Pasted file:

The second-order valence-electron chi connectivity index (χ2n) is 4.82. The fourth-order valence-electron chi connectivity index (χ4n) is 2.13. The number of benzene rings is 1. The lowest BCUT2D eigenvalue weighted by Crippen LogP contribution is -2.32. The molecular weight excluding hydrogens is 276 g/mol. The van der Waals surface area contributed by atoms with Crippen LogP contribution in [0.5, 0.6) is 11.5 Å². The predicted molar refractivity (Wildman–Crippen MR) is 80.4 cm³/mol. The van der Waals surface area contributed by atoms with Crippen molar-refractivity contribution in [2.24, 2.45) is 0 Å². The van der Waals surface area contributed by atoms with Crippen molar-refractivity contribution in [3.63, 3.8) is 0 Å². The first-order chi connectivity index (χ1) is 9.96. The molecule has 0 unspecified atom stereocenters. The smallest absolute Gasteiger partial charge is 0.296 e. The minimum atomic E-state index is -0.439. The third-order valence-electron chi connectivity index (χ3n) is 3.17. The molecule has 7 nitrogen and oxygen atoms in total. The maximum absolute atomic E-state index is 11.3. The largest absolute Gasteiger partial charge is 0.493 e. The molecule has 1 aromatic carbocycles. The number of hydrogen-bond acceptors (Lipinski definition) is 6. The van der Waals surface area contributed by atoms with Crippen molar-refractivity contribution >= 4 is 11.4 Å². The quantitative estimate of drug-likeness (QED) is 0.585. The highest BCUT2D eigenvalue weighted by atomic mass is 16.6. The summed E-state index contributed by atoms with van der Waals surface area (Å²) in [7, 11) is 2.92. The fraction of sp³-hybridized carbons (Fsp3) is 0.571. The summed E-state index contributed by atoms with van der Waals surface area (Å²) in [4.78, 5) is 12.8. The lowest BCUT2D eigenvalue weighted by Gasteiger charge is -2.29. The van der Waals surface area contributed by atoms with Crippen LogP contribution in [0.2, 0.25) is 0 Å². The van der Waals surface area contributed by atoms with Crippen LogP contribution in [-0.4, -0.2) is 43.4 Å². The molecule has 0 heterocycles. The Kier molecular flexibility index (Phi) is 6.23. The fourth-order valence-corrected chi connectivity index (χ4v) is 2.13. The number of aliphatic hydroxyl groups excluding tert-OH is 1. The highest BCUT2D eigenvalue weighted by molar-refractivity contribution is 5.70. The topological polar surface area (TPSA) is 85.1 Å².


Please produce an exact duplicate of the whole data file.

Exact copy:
The second-order valence-electron chi connectivity index (χ2n) is 4.82. The fourth-order valence-electron chi connectivity index (χ4n) is 2.13. The number of benzene rings is 1. The lowest BCUT2D eigenvalue weighted by Crippen LogP contribution is -2.32. The molecular weight excluding hydrogens is 276 g/mol. The van der Waals surface area contributed by atoms with Crippen LogP contribution in [0.5, 0.6) is 11.5 Å². The predicted molar refractivity (Wildman–Crippen MR) is 80.4 cm³/mol. The van der Waals surface area contributed by atoms with Crippen molar-refractivity contribution in [2.24, 2.45) is 0 Å². The van der Waals surface area contributed by atoms with Crippen molar-refractivity contribution in [3.63, 3.8) is 0 Å². The first-order chi connectivity index (χ1) is 9.96. The molecule has 0 unspecified atom stereocenters. The smallest absolute Gasteiger partial charge is 0.296 e. The minimum atomic E-state index is -0.439. The third-order valence-electron chi connectivity index (χ3n) is 3.17. The molecule has 7 nitrogen and oxygen atoms in total. The maximum absolute atomic E-state index is 11.3. The largest absolute Gasteiger partial charge is 0.493 e. The molecule has 1 aromatic carbocycles. The number of hydrogen-bond acceptors (Lipinski definition) is 6. The van der Waals surface area contributed by atoms with Crippen molar-refractivity contribution >= 4 is 11.4 Å². The quantitative estimate of drug-likeness (QED) is 0.585. The highest BCUT2D eigenvalue weighted by atomic mass is 16.6. The summed E-state index contributed by atoms with van der Waals surface area (Å²) in [7, 11) is 2.92. The fraction of sp³-hybridized carbons (Fsp3) is 0.571. The summed E-state index contributed by atoms with van der Waals surface area (Å²) in [4.78, 5) is 12.8. The lowest BCUT2D eigenvalue weighted by Gasteiger charge is -2.29. The van der Waals surface area contributed by atoms with Crippen LogP contribution in [0.2, 0.25) is 0 Å². The van der Waals surface area contributed by atoms with Crippen LogP contribution in [-0.4, -0.2) is 43.4 Å². The molecule has 0 heterocycles. The Kier molecular flexibility index (Phi) is 6.23. The fourth-order valence-corrected chi connectivity index (χ4v) is 2.13. The number of aliphatic hydroxyl groups excluding tert-OH is 1. The highest BCUT2D eigenvalue weighted by molar-refractivity contribution is 5.70. The topological polar surface area (TPSA) is 85.1 Å².